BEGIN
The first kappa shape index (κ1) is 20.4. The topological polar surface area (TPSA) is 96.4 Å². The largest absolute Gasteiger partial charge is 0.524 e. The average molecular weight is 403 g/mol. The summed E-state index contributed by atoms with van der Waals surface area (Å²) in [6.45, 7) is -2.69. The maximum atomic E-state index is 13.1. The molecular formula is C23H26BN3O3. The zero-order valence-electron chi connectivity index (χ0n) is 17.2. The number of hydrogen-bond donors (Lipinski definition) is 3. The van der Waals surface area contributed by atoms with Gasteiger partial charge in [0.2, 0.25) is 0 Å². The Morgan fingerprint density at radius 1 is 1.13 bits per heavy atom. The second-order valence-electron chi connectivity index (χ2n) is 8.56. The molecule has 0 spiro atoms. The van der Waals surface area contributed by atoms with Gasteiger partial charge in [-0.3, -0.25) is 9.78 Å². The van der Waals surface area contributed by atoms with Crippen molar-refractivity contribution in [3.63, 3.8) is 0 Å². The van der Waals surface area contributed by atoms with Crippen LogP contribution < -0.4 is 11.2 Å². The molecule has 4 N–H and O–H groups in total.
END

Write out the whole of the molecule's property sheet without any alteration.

The first kappa shape index (κ1) is 20.4. The topological polar surface area (TPSA) is 96.4 Å². The largest absolute Gasteiger partial charge is 0.524 e. The average molecular weight is 403 g/mol. The summed E-state index contributed by atoms with van der Waals surface area (Å²) in [6.45, 7) is -2.69. The maximum atomic E-state index is 13.1. The molecular formula is C23H26BN3O3. The zero-order valence-electron chi connectivity index (χ0n) is 17.2. The number of hydrogen-bond donors (Lipinski definition) is 3. The van der Waals surface area contributed by atoms with Gasteiger partial charge in [0.2, 0.25) is 0 Å². The Morgan fingerprint density at radius 1 is 1.13 bits per heavy atom. The second-order valence-electron chi connectivity index (χ2n) is 8.56. The molecule has 0 spiro atoms. The van der Waals surface area contributed by atoms with Gasteiger partial charge in [-0.3, -0.25) is 9.78 Å². The van der Waals surface area contributed by atoms with Crippen molar-refractivity contribution in [3.63, 3.8) is 0 Å². The van der Waals surface area contributed by atoms with Crippen LogP contribution < -0.4 is 11.2 Å². The molecule has 4 N–H and O–H groups in total.